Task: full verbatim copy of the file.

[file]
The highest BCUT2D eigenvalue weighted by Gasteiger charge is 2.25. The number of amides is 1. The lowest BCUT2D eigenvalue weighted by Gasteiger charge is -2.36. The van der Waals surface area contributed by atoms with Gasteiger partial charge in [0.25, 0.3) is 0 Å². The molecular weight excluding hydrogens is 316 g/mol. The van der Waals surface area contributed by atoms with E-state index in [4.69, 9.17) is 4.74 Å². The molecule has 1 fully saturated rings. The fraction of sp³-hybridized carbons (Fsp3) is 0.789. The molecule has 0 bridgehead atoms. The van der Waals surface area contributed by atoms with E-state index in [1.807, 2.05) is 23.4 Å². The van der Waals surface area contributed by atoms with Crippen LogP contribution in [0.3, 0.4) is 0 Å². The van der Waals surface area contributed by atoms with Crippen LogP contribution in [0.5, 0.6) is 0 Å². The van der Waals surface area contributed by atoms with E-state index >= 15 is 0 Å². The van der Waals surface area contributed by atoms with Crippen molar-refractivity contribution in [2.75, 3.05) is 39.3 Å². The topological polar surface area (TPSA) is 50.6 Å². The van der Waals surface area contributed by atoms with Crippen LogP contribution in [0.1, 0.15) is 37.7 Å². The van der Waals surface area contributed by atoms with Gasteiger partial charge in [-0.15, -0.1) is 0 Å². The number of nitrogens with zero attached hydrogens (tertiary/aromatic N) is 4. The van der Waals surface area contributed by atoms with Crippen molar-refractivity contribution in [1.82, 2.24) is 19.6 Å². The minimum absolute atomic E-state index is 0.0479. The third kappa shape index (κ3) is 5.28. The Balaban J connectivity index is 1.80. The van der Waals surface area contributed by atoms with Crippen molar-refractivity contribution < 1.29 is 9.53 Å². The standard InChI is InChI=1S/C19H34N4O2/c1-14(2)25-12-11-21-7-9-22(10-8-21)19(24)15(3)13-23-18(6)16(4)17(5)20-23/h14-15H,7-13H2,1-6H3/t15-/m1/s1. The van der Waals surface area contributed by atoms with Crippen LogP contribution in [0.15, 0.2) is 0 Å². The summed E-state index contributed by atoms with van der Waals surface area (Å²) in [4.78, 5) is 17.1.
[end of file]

The highest BCUT2D eigenvalue weighted by Gasteiger charge is 2.25. The number of amides is 1. The lowest BCUT2D eigenvalue weighted by Gasteiger charge is -2.36. The van der Waals surface area contributed by atoms with Gasteiger partial charge in [0.25, 0.3) is 0 Å². The molecular weight excluding hydrogens is 316 g/mol. The van der Waals surface area contributed by atoms with E-state index in [4.69, 9.17) is 4.74 Å². The molecule has 1 fully saturated rings. The fraction of sp³-hybridized carbons (Fsp3) is 0.789. The molecule has 0 bridgehead atoms. The van der Waals surface area contributed by atoms with E-state index in [1.807, 2.05) is 23.4 Å². The van der Waals surface area contributed by atoms with Crippen LogP contribution in [0.3, 0.4) is 0 Å². The van der Waals surface area contributed by atoms with Crippen LogP contribution in [0.5, 0.6) is 0 Å². The van der Waals surface area contributed by atoms with E-state index >= 15 is 0 Å². The van der Waals surface area contributed by atoms with Crippen molar-refractivity contribution in [2.75, 3.05) is 39.3 Å². The topological polar surface area (TPSA) is 50.6 Å². The van der Waals surface area contributed by atoms with Crippen LogP contribution in [0.1, 0.15) is 37.7 Å². The van der Waals surface area contributed by atoms with Gasteiger partial charge in [-0.15, -0.1) is 0 Å². The number of nitrogens with zero attached hydrogens (tertiary/aromatic N) is 4. The van der Waals surface area contributed by atoms with Crippen molar-refractivity contribution in [1.82, 2.24) is 19.6 Å². The minimum absolute atomic E-state index is 0.0479. The third kappa shape index (κ3) is 5.28. The Balaban J connectivity index is 1.80. The van der Waals surface area contributed by atoms with Crippen molar-refractivity contribution < 1.29 is 9.53 Å². The standard InChI is InChI=1S/C19H34N4O2/c1-14(2)25-12-11-21-7-9-22(10-8-21)19(24)15(3)13-23-18(6)16(4)17(5)20-23/h14-15H,7-13H2,1-6H3/t15-/m1/s1. The van der Waals surface area contributed by atoms with Crippen LogP contribution in [0.15, 0.2) is 0 Å². The summed E-state index contributed by atoms with van der Waals surface area (Å²) in [4.78, 5) is 17.1.